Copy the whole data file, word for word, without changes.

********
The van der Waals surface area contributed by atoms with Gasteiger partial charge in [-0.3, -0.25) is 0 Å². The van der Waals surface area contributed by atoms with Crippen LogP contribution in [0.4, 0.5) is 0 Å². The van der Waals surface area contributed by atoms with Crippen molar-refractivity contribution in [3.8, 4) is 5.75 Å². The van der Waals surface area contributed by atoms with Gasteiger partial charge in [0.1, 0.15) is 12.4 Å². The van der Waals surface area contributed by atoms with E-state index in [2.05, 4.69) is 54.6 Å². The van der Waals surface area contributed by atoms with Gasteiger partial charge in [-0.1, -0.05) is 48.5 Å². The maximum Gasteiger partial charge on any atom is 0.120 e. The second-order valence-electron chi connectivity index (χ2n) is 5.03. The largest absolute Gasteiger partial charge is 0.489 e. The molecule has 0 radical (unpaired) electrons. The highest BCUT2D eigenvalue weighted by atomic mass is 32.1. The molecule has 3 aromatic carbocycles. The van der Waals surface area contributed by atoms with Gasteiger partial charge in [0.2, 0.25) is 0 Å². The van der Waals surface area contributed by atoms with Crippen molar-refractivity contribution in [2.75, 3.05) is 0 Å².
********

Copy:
The van der Waals surface area contributed by atoms with Gasteiger partial charge in [-0.3, -0.25) is 0 Å². The van der Waals surface area contributed by atoms with Crippen LogP contribution in [0.4, 0.5) is 0 Å². The van der Waals surface area contributed by atoms with Crippen molar-refractivity contribution in [3.8, 4) is 5.75 Å². The van der Waals surface area contributed by atoms with Gasteiger partial charge in [0.1, 0.15) is 12.4 Å². The van der Waals surface area contributed by atoms with E-state index in [2.05, 4.69) is 54.6 Å². The van der Waals surface area contributed by atoms with Gasteiger partial charge in [-0.1, -0.05) is 48.5 Å². The maximum Gasteiger partial charge on any atom is 0.120 e. The second-order valence-electron chi connectivity index (χ2n) is 5.03. The largest absolute Gasteiger partial charge is 0.489 e. The molecule has 0 radical (unpaired) electrons. The highest BCUT2D eigenvalue weighted by atomic mass is 32.1. The molecule has 3 aromatic carbocycles. The van der Waals surface area contributed by atoms with Gasteiger partial charge in [0.2, 0.25) is 0 Å². The van der Waals surface area contributed by atoms with Crippen molar-refractivity contribution in [2.75, 3.05) is 0 Å².